iPhone 12 sales halted in France over radiation fears
Image credit: Apple
French regulators have ordered Apple to halt the sale of the iPhone 12 after concern that it emits too much electromagnetic radiation.
France’s wireless communications watchdog, the Agence Nationale des Fréquences (ANFR), has temporarily blocked sales and could order a recall if radiation concerns are not addressed.
The regulator took the decision after carrying out tests that showed the iPhone 12’s specific absorption rate for radio frequency exposure was 5.74W/kg. This is slightly higher than the limits imposed by European legislation: 4W/kg for a device held in a hand or pocket and 2W/kg for a device held in a jacket or bag.
As a result, the ANFR said that Apple “must immediately take all measures to prevent the affected phones present in the supply chain from being made available on the market”.
“For phones already sold, Apple must take corrective action as soon as possible to bring the affected phones into compliance,” it added. “Otherwise, it will be up to Apple to recall them.”
The solution to the problem might lie in a software update, Jean-Noel Barrot, France’s junior minister for the digital economy, told newspaper Le Parisien in an interview published on Tuesday.
“Apple is expected to respond within two weeks,” he added. “If they fail to do so, I am prepared to order a recall of all iPhone 12s in circulation. The rule is the same for everyone, including the digital giants.”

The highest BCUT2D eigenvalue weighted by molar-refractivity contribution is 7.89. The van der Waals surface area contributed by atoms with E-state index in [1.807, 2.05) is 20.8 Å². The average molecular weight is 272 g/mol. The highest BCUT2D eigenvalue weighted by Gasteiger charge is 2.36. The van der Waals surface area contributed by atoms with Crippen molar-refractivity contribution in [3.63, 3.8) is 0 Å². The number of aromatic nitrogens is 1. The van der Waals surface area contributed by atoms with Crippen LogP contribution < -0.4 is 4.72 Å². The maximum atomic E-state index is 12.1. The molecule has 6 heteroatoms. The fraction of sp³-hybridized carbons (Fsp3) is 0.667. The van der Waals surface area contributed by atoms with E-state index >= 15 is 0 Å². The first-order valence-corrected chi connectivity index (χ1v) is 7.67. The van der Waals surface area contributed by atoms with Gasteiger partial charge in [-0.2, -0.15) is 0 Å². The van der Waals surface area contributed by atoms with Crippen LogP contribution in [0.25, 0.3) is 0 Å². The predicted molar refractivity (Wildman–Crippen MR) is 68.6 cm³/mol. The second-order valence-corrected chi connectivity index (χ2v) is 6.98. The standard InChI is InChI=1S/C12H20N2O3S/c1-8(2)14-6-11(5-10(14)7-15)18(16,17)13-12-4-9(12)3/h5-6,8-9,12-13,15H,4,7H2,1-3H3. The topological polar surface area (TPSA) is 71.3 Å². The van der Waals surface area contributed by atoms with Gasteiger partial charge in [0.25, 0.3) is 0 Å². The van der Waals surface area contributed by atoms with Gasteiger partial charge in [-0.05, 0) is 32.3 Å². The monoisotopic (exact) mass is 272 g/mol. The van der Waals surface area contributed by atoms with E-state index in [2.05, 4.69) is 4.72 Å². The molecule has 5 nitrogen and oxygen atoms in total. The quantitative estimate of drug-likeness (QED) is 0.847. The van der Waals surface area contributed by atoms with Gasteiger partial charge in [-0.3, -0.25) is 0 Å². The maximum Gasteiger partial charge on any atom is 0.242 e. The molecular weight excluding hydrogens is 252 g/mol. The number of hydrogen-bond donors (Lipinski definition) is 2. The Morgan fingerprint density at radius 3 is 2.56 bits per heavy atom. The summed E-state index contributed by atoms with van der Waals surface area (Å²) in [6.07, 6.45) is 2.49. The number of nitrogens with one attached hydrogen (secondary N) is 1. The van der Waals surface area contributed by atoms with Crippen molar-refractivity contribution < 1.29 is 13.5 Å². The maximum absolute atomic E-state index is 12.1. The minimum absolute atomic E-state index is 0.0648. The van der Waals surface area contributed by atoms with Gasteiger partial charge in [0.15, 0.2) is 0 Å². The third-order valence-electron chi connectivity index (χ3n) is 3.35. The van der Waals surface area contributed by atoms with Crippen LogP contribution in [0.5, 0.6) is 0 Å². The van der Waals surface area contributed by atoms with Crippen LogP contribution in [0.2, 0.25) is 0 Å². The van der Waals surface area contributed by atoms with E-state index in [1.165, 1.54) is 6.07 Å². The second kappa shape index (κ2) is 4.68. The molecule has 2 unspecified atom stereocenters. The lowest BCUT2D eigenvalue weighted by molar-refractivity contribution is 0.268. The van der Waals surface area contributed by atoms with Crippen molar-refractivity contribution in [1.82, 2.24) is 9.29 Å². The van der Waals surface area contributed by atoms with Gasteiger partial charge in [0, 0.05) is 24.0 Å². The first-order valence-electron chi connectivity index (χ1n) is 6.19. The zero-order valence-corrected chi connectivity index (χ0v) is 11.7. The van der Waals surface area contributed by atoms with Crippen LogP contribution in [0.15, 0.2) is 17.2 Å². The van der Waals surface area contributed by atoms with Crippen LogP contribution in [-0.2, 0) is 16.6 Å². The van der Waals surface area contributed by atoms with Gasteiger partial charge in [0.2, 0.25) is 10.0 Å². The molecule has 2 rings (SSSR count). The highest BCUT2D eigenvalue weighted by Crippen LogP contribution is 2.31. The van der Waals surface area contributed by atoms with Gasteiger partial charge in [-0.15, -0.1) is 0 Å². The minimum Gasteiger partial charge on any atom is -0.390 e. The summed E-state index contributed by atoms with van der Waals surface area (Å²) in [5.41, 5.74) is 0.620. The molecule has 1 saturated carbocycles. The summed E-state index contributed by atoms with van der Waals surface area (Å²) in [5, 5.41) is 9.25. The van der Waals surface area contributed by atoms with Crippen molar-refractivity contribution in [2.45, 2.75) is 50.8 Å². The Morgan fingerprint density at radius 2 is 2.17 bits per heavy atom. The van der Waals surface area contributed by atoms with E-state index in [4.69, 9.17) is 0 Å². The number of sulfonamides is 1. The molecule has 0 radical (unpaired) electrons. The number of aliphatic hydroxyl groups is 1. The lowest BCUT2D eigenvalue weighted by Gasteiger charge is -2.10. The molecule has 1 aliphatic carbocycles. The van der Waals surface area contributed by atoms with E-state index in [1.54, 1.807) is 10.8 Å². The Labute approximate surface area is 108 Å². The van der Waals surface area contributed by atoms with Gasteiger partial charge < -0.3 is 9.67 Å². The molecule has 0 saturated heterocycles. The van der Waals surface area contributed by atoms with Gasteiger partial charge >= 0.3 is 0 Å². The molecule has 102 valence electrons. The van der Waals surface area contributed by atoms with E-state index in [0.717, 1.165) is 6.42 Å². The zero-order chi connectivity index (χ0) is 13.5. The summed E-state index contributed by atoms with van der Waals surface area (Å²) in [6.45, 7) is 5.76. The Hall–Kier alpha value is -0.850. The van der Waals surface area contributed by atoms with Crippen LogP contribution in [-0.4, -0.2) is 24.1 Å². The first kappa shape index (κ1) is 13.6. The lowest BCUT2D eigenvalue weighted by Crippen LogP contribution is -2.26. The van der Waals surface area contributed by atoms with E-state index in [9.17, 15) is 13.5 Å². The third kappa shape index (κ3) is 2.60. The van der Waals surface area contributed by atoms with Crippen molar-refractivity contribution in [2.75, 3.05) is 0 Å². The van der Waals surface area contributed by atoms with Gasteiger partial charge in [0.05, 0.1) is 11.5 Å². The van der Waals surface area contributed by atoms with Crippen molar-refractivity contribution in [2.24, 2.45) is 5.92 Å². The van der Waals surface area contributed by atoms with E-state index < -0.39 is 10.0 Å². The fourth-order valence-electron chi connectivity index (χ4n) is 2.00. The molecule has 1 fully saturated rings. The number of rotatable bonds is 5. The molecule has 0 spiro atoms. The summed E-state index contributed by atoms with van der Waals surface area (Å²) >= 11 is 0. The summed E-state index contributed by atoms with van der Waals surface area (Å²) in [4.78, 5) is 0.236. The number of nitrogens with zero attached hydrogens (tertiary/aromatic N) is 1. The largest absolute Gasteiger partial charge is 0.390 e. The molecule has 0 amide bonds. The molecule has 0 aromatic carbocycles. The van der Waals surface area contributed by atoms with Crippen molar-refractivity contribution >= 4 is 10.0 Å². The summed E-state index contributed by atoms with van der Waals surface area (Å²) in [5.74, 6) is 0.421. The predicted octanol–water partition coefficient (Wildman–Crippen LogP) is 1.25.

Apple has told E&T the iPhone 12 model follows all applicable radiation standards and are certified as safe by multiple international bodies. The company added it has provided the French authorities with third-party lab results that mark the device as safe and compliant.
The iPhone 12 was first launched in 2020. That same year, France widened its regulations requiring retailers to display the radiation value of products on packaging beyond smartphones, including tablets and other electronic devices.
In the past, there have been concerns regarding the radiation emitted by mobile phones. However, the World Health Organization’s website states that, following a large number of studies, “no adverse health effects have been established as being caused by mobile phone use”.
In response to the news, Germany’s network regulator BNetzA told Reuters it is in close contact with French authorities and might launch an investigation of its own.
The news has broken on the same day that Apple unveiled its new iPhone 15 model, which features a USB-C charging point to comply with European regulation.
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